“Call me by your name” by Luca Guadagnino

DECEMBER 4, 2017

My thoughts on the film straight after seeing it

(NB - spoiler alert, does not give away whole plot but some key moments, so do not read if you want to watch the film).

When I think about the last 2+ hours of the “movie”, that I would rather call one long scintillating journey of the senses, all I can think to say is I am in a state of wonder, vulnerability, left feeling exposed, grieved, hopeful, overwhelmed, enamoured and in love with the rare moments of beauty life may choose to offer us. Secretly craving them, all the while grateful for this film showing them - even if it was behind a screen, I felt as if I could taste, touch, smell and feel all it had to offer.

The way the father spoke to his son was the moment I really felt my inner parts break into pieces. The truth, the vulnerabilities, the love, the strength of character he manages to show and the words and lessons he chooses to share at that point.

Wisdom beyond the wise and for a man who himself was trapped inside a life of partial masquerade… within the within.

It touched me so very much at that moment. How a father can connect with his own son on a matter so close to his heart makes total sense and yet seemed revolutionary and a rarity. A true treasured moment.

The tears were already starting to trickle before that point but then the intensity of their flow increased. I grieved with Elio for his first heartbreak a little, but then I felt his father’s words penetrate between so many layers within me that my soul was shaken. I wish I had such words spoken to me in such a way. But I am glad I heard them now. I felt at that moment I was Elio and the father all at once; mind = blown.

Find joy in the joys and acknowledge the woes.

The way Elio stood up to Oliver - his audacious bravery intertwined with naïveté and fear of the unknown or feeling “wrong” within himself, was simply beautiful.

And the way every shot panned across to nature, some sort of tree dance. I must find out the significance of the trees, maybe there isn’t one - I suppose the fact trees are a good way of showing seasons - maybe… but coupled with the unforgettable music choices (quelle variété), it instantly made me forgive some of the awkward pretentiousness of the start and the awe-defining set up, that almost seemed too good to be true, and yet, again, like their almost unrealistic characters on the surface, was truly believable. But then as the story unveiled, I realise even their precociousness is what allowed the characters to seem even more vulnerable when their innocence was exposed. And how the father commented on that exact nature, the unimportance of intelligence in the things that matter - being good and kind is what it comes down to.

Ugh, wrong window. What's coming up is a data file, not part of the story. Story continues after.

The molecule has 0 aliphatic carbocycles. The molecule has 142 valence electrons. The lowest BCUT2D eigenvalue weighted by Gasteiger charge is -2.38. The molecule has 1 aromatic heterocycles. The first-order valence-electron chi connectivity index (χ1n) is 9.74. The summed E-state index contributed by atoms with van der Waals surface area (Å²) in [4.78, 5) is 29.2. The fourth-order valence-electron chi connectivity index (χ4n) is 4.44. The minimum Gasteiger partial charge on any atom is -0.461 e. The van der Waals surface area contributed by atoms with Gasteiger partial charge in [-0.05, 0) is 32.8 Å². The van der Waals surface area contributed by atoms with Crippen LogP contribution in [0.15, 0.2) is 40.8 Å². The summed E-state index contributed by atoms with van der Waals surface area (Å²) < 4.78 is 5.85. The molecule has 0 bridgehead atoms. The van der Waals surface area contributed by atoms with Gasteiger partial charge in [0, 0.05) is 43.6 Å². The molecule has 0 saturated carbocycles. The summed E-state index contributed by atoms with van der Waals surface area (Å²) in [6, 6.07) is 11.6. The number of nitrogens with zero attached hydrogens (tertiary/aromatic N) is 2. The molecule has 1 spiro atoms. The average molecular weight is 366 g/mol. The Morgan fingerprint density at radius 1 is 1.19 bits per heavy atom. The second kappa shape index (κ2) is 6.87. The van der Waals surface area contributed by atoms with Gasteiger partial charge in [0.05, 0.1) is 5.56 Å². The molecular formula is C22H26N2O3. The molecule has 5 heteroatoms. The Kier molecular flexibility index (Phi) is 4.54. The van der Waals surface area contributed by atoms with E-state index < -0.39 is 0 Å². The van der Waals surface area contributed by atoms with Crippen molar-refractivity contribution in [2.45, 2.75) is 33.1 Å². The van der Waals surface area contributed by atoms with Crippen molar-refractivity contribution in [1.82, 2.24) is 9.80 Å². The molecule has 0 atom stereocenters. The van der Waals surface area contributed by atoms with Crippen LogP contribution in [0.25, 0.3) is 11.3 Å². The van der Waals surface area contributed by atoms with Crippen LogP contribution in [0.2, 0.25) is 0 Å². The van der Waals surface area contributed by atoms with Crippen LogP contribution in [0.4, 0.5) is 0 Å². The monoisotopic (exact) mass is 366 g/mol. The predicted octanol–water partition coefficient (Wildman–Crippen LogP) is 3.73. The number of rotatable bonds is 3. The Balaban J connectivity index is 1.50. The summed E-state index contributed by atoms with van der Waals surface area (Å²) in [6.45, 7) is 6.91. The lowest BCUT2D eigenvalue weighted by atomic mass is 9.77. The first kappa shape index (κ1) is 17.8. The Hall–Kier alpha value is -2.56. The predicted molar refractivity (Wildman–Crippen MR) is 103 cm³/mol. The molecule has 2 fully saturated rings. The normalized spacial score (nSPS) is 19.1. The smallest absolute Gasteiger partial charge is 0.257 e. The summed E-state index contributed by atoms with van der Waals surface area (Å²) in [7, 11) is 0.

Again the simplest of concepts came across in such a deep and touching way, it reverberated so deeply, I felt the seismic waves of truth shake me. As if I had just woken up to the dream we call life and realised all the things I keep saying don’t matter really do matter, and the things that I bother about, really do not matter.

I love the concept of being called by your name. That was another simple yet powerful tool of language. How rarely we embrace our inner selves, how hard it is to be proud of who we are and say our own name out loud. What a fantastic lesson of self-expression.

I even loved how Elio grew more handsome and his posture improved so much, by the end he was like a stiff pole - so straight.

Clever little look by Elio down the camera in the penultimate moment - rarely done and almost broke the spell. As if the director knew his audience would have to be woken again to real life and break out of the mindful spell.

I give it an easy Five stars. I didn’t fidget during the film - for me that is a very good sign. Also makes me wish I can experience such an authentic and beautiful love like that one day… but not to lose it! And yet the real beauty is the reminder that we can all live and love and lose all in the space of a summer, not just a lifetime.

Oh and lastly - peaches will never be the same again!

Edited by Tamara Karni Cohen